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POETRY

Self-Portrait

  • onDecember 17, 2015
  • Vol.30 Winter 2015
  • bySeo Jeong-ju
The Columbia Anthology of Modern Korean Poetry
Tr. David R. McCann
2004
269pp.

 

Father was a serf;
he never came home, even late at night.
The only things standing there were grandmother, withered
and pale as the roots of a leek,
and one flowering date tree.
For a month, mother longed for green apricots, even one.
By the oil lamp set in the dirt wall’s niche,
I was mother’s boy, with black fingernails.
With my large eyes and thick hair
I am said to take after grandfather on my mother’s side,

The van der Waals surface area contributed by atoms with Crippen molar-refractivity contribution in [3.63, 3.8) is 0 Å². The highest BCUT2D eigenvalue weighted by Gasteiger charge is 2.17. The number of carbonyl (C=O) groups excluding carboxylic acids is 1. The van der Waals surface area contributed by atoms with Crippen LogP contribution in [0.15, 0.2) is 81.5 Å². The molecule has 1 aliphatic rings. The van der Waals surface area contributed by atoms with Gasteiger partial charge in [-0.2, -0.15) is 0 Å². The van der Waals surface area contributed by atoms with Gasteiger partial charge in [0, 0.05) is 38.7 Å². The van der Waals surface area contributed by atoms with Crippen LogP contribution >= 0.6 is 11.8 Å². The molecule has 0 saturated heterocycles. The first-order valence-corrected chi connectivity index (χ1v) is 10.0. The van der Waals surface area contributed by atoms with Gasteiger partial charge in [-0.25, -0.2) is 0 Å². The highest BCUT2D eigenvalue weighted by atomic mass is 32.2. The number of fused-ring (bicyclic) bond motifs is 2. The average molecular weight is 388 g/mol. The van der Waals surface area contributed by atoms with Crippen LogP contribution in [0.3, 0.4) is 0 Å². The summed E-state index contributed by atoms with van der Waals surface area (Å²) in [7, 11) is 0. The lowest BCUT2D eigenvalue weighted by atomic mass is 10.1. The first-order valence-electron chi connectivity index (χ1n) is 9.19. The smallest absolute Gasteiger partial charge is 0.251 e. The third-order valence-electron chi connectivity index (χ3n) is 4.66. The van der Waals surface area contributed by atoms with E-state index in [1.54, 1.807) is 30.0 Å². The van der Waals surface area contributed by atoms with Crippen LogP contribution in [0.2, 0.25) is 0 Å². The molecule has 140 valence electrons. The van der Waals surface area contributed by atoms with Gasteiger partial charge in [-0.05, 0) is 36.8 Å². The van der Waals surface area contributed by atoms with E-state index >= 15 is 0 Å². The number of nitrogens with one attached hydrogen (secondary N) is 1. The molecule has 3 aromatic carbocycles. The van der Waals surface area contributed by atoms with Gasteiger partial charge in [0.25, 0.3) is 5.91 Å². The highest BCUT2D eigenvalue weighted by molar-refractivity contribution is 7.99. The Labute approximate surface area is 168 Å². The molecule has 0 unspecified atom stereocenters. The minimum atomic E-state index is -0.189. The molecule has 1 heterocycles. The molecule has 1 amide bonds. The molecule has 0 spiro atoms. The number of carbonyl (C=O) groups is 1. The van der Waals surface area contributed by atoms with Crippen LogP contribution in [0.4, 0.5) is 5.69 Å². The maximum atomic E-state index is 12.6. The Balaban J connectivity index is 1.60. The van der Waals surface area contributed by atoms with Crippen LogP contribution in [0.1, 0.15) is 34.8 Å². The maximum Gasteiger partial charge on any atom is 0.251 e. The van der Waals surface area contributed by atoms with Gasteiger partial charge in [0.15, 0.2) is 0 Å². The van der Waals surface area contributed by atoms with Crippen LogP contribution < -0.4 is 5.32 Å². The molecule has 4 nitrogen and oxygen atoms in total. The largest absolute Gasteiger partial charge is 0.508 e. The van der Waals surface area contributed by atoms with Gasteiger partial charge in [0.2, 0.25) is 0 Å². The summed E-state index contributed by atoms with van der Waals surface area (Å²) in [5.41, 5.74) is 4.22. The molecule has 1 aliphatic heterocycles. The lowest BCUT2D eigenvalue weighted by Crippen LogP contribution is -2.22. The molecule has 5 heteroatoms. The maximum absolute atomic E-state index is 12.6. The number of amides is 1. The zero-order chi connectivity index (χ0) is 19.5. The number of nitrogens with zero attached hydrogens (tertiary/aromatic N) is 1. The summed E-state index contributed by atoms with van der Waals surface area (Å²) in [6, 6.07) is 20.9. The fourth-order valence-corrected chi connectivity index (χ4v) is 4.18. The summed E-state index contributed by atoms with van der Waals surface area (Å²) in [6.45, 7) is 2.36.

who went off to sea, the story goes, sometime
during the year of reforms, and never returned.
 
For twenty-three years it is the wind that has raised four-fifths of me.
Life has become more and more an embarrassment.
Some read a convict in my eyes,
some an idiot in my mouth,
but I will repent nothing.
 
On such mornings, at the magnificent dawn,
drops of blood mingle with the dew
of poetry settled on my forehead.
For I have come, tongue hanging out,
panting through sun and shade like a sick dog.